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Apple workers fear a ‘draconian’ return-to-office plan like Tesla’s, with an overcrowded office and tracked attendance

Apple CEO Tim Cook keeps trying to bring workers back into the office, only to find his efforts thwarted by continual coronavirus waves. After rolling out a slow hybrid plan in April, the company delayed such efforts in May due to an uptick in COVID-19 cases.

That left Apple employees continuing to work from home with the option to go into the office as they please. Not to be deterred, Apple recently announced that employees are set to finally return to the office three days a week starting September 5.

But some Apple workers fear the office isn’t ready for the influx of workers, according to their comments on Blind, an anonymous message board for techies. Blind users are mostly corporate employees who work in engineering or product, Rich Chen, director of public relations at Blind, previously told Fortune.

While Apple employees are not threatening to quit over the RTO mandate with as much ire as they did in the spring, they’re speaking of growing pains and worried about having their attendance tracked. (Apple did not respond to requests for comment.)

“I thought I was all for [a] return to office but God d*mn, is Apple park packed,” an Apple employee said on Blind, adding that the offices are overloaded: ”On Tuesdays and Thursdays, I can barely hear myself think when everyone is having a separate conversation, people’s phones are off silent getting a million messages a minute, and don’t even get me started on conference room availability.”

Another Apple employee explained the root of the problem: “three years of expansion while offices did not.”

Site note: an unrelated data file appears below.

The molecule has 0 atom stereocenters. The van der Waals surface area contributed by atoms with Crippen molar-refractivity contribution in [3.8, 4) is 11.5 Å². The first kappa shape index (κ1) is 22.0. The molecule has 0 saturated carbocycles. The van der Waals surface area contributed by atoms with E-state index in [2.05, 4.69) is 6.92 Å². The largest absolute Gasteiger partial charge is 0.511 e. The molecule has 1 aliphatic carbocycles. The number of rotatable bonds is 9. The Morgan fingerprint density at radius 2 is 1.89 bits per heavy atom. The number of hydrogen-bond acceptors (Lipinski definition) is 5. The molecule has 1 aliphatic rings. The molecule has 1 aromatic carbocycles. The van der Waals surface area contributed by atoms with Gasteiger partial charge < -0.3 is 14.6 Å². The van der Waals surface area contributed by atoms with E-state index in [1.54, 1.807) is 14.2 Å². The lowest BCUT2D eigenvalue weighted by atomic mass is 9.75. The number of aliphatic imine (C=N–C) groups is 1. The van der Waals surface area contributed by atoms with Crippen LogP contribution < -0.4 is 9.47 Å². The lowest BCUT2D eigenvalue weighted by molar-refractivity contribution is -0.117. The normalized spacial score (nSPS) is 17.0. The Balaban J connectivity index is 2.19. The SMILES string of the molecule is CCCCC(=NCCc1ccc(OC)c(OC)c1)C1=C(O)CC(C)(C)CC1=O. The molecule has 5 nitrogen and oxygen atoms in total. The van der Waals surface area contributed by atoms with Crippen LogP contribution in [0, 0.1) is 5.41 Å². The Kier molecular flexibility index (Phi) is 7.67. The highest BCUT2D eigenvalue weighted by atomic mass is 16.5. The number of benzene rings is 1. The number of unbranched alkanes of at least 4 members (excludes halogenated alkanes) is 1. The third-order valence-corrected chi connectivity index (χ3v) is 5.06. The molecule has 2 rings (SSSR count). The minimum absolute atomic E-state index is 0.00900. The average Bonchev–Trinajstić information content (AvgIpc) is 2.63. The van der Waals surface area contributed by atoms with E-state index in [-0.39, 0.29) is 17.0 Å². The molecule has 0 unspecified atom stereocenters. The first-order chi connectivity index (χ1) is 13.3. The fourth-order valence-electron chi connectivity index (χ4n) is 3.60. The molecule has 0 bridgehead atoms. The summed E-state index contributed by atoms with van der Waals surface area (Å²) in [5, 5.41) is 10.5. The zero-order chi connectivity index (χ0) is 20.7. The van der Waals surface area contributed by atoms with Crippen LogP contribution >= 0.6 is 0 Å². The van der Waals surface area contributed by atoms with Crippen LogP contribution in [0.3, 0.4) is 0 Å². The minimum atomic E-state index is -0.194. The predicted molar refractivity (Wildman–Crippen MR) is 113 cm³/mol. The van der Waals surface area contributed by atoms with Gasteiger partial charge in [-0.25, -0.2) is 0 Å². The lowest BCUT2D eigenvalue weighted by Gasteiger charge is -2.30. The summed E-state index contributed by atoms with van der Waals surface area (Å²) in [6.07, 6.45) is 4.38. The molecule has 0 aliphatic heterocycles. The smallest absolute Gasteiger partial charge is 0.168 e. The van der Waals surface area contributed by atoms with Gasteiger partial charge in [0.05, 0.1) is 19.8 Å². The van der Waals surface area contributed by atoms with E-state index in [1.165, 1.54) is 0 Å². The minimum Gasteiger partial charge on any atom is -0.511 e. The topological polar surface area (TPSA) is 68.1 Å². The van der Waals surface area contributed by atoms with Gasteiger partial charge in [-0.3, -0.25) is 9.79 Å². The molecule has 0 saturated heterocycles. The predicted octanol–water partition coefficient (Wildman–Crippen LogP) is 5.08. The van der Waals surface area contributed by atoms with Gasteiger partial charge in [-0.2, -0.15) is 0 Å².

Apple went on a hiring spree in 2021, recruiting top cloud talent. But a growing workforce may put the tech giant face-to-face with the same return-to-office dilemma Tesla dealt with: not having enough physical resources. After Tesla CEO Elon Musk mandated that employees return to the office this summer, workers found there were not enough desks or parking spaces for everyone who had been hired over the last couple of years. Some Tesla employees told The Information that shaky Wi-Fi couldn’t even handle all the workers.

As one Tesla worker commented on a Blind post about potentially overcrowded Apple offices following its RTO policy: “Welcome to the club.”

Traffic and bad coffee and surveillance, oh my!

Apple workers aren't just concerned about an office space that has outgrown its britches. They’re also waiting for an onslaught of employee monitoring in which their office attendance is tracked—not unlike the way Tesla tracks how often its workers "badge in."

“Time logging is coming as well,” an Apple employee forecasted on Blind. “You will need to badge out so that they keep a tab. Draconian times are upon us.”

Another employee dryly joked that they were unsure if their bathroom breaks would be monitored, while another was more worried about getting to Apple’s overflowing parking lot. “Here we come traffic jams and hours-long travel,” commented another Apple employee.

Some workers said they could be enticed to return to the office by free perks like drinks and corporate lunches, but others were quick to shoot that down. “Where do you get free salad?" one employee wrote in response. "Also free coffee is not drinkable, I get my own Keurig cups.”

“Apple has free coffee and salad? I thought Tom Cook was too frugal for that,” chimed in a second worker.

Apple has historically offered free dinners for iOS or OS X team members, as well as subsidized cafés that gave employees a tax break by allowing them to pay for meals using a payroll deduction plan, according to Insider. The cafés offer everything from seafood to barbecue, and apparently apples are free. Whether the food is good is a matter of taste buds.

Workers will have the chance to ask all their questions about bathroom breaks and food perks given their eventual arrival in a couple weeks. Knock on wood for Apple that there’s not another coronavirus wave on the horizon.

This story was originally featured on Fortune.com